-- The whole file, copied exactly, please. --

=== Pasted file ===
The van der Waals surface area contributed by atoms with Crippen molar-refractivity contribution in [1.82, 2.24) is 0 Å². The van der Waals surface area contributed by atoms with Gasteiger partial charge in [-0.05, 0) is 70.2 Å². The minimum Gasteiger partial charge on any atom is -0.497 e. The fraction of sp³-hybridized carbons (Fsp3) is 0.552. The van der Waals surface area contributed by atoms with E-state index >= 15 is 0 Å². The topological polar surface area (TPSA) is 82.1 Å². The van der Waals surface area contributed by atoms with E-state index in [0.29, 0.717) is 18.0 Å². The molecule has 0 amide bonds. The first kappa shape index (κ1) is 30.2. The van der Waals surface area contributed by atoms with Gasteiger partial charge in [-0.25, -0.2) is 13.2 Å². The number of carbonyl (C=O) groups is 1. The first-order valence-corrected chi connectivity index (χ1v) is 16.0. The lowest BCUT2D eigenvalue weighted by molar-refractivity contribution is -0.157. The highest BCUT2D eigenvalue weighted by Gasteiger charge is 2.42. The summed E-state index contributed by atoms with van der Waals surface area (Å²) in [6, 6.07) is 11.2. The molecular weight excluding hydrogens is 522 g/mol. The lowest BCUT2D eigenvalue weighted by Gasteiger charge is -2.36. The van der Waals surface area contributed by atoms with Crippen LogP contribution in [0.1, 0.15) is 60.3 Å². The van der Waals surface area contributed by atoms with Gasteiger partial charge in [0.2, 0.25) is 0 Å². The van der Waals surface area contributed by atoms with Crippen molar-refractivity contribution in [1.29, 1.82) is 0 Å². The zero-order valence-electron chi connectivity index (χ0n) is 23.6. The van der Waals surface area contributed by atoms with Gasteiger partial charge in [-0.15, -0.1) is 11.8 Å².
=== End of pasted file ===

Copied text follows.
The van der Waals surface area contributed by atoms with Crippen molar-refractivity contribution in [1.82, 2.24) is 0 Å². The van der Waals surface area contributed by atoms with Gasteiger partial charge in [-0.05, 0) is 70.2 Å². The minimum Gasteiger partial charge on any atom is -0.497 e. The fraction of sp³-hybridized carbons (Fsp3) is 0.552. The van der Waals surface area contributed by atoms with E-state index >= 15 is 0 Å². The topological polar surface area (TPSA) is 82.1 Å². The van der Waals surface area contributed by atoms with E-state index in [0.29, 0.717) is 18.0 Å². The molecule has 0 amide bonds. The first kappa shape index (κ1) is 30.2. The van der Waals surface area contributed by atoms with Gasteiger partial charge in [-0.25, -0.2) is 13.2 Å². The number of carbonyl (C=O) groups is 1. The first-order valence-corrected chi connectivity index (χ1v) is 16.0. The lowest BCUT2D eigenvalue weighted by molar-refractivity contribution is -0.157. The highest BCUT2D eigenvalue weighted by Gasteiger charge is 2.42. The summed E-state index contributed by atoms with van der Waals surface area (Å²) in [6, 6.07) is 11.2. The molecular weight excluding hydrogens is 522 g/mol. The lowest BCUT2D eigenvalue weighted by Gasteiger charge is -2.36. The van der Waals surface area contributed by atoms with Crippen LogP contribution in [0.1, 0.15) is 60.3 Å². The van der Waals surface area contributed by atoms with Gasteiger partial charge in [0.2, 0.25) is 0 Å². The van der Waals surface area contributed by atoms with Crippen molar-refractivity contribution in [1.29, 1.82) is 0 Å². The zero-order valence-electron chi connectivity index (χ0n) is 23.6. The van der Waals surface area contributed by atoms with Gasteiger partial charge in [-0.15, -0.1) is 11.8 Å².